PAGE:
Menu>Desktop>JWM Configuration
This theme manager "controls the behavior and appearance of the windows and the tray" (thanks for spellin' it out for me there help screen!) When this app starts we find ourselves looking at the JWM tab. Selecting the Choose a JWM theme button allows us to select a theme for window borders and taskbar. Try them out.

Next time we'll cover icon sets, GTK themes, and that oh-so-nifty clock on the right hand margin.

20 January, 2010

Love at first sight

I downloaded the latest ISO and a CD burning program - this was a "live CD" which allows you to sample all of Puppy's functionality with ZERO hardware investment. The CD booted and I found myself presented with maybe 5 simple, straightforward questions about time zone and graphics compatibility - not the "HOW MANY MEGA-FLOPS IS YOUR RASTER PEGGED AT?" sort, but the "Can you see this box?" kinda thing.

Guess what? your running Linux! At this point I just screwed around a bit with desktop appearance to get a feel for the interface. This is a great idea as there is no real chance of screwing much up in the process. Mess things up? Just re-boot off the Live CD and try something else.

Eventually you'll want to "bring Linux home to meet the parents" and the best way to do this is making a boot-able flash drive. Click the INSTALL icon on the desktop and choose BootFlash USB installer. As suggested you should try the USB-HDD option first (I had to resort to USB-ZIP myself as I couldn't get the other to work).

When done, boot from your flash drive - but DON'T BLINK - you might miss it entirely. Your Puppy Linux USB boot-stick can be treated just like a hard drive system. Programs can be added to the USB, data can be saved, it can even migrate from computer to computer. Screw it up? Just re-initialize the Flash Drive.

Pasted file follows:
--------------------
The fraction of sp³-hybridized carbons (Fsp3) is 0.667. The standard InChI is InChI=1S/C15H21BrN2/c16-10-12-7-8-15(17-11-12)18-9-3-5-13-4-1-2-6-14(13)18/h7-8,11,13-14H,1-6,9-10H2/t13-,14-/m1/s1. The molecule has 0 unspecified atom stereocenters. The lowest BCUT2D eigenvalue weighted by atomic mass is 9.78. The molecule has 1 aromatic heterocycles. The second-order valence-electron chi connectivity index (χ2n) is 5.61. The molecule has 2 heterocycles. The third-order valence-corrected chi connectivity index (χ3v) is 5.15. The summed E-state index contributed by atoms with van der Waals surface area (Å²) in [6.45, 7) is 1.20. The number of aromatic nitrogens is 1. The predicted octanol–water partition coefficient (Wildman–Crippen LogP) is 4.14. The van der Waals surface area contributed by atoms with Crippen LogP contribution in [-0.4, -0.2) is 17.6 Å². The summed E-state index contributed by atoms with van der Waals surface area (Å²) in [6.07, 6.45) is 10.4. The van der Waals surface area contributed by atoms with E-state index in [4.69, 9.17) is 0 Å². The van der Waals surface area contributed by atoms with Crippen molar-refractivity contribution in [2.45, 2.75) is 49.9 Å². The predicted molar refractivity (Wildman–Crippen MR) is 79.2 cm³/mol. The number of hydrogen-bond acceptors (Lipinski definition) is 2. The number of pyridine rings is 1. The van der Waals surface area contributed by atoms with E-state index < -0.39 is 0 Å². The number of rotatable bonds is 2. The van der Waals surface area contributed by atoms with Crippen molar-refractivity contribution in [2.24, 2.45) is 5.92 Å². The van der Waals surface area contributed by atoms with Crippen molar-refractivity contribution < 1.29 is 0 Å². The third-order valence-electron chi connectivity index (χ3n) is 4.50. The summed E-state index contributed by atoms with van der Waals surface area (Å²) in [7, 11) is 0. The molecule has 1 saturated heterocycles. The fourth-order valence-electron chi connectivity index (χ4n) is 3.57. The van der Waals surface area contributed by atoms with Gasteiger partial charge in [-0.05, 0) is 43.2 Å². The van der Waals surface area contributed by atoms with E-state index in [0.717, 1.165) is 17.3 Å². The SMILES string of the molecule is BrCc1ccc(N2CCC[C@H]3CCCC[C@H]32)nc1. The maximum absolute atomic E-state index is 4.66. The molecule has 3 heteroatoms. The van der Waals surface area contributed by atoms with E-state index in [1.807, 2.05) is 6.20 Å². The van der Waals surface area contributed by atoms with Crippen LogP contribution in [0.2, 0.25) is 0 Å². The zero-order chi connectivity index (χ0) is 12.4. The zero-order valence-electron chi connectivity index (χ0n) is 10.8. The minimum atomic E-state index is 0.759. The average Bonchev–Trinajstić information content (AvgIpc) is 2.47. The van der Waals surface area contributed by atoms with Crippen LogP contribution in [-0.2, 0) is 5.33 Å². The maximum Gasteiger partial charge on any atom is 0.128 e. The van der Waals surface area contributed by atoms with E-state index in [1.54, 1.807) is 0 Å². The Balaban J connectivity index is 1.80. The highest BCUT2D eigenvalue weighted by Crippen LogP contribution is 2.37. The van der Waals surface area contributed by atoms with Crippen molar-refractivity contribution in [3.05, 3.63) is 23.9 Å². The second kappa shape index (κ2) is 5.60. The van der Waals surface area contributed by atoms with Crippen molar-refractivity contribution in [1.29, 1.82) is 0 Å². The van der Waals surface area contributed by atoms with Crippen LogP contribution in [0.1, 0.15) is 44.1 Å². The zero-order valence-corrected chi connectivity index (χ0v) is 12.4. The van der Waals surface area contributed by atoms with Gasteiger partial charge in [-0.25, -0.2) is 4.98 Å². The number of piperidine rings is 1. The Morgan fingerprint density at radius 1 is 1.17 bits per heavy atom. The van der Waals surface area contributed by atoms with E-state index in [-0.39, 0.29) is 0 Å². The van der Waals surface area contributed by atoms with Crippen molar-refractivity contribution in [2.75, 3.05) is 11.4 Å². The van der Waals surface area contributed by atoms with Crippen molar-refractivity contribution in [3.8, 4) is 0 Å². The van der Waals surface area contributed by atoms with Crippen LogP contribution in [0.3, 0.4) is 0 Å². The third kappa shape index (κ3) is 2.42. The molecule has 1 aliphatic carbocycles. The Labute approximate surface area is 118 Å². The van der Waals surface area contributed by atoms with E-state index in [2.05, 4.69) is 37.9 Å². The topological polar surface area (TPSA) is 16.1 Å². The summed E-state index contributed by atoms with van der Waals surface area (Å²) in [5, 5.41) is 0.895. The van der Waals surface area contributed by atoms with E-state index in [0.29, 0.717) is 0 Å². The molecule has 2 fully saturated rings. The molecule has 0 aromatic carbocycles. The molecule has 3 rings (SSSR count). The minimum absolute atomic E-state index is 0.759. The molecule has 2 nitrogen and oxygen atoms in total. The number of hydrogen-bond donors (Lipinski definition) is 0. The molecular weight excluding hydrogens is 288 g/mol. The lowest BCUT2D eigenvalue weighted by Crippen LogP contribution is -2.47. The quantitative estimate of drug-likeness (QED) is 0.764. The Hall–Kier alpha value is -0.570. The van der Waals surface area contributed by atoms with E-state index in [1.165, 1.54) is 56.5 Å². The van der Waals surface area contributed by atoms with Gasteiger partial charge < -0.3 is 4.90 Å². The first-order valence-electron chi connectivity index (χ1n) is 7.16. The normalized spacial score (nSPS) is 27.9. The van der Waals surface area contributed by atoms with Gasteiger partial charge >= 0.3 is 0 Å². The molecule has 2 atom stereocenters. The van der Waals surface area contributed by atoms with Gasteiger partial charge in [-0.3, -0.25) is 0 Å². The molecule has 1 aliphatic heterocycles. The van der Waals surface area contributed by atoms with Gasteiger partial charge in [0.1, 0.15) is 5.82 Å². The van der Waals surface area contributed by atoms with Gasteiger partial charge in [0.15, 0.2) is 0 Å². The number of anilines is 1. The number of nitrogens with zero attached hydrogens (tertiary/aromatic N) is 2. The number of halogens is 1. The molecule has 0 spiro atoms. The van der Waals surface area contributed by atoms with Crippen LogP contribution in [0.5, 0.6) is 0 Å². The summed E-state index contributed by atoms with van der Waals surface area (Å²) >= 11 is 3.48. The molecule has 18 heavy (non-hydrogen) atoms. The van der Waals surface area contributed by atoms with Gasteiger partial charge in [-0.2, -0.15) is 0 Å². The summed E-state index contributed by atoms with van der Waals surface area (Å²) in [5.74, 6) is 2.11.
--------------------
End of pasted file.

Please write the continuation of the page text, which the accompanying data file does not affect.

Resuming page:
TO DO: Wonder where your old CPU found all this youthful vigor.

Just like that?

Why walk out on a perfectly 'happy' relationship with Windows XP? For me, it was the promise of speed. There I was one week ago, head cradled in my hands, waiting for my XP desktop to conclude some basic process (was I ZIPing a file?). Waiting... waiting... I was used to it by now. Not the wait, no, but the way it made me mad every-damn-time!

Later on that night - had I finished ZIPing or had I just hit the big red
X that "speeds up" my operations? - I stumbled upon the Puppy Linux home page. It promised speed, reliability, and Ease of Use. What's more, I could boot it from my flash drive? Where did I sign up?

This blog is going to be about my adventures with my Puppy Linux distro. "Timmy and his Puppy" if you must. It's NOT going to be my quest to become a super-user. I'm a Noob today and I intend to be a Noob years from now. While I freely admit to being an elitist, nerdy, schmuck, I got stuff to do and I want to see if I can get things done with Linux but WITHOUT a PhD. So far it looks that the folks who develop Puppy are gonna let me do that.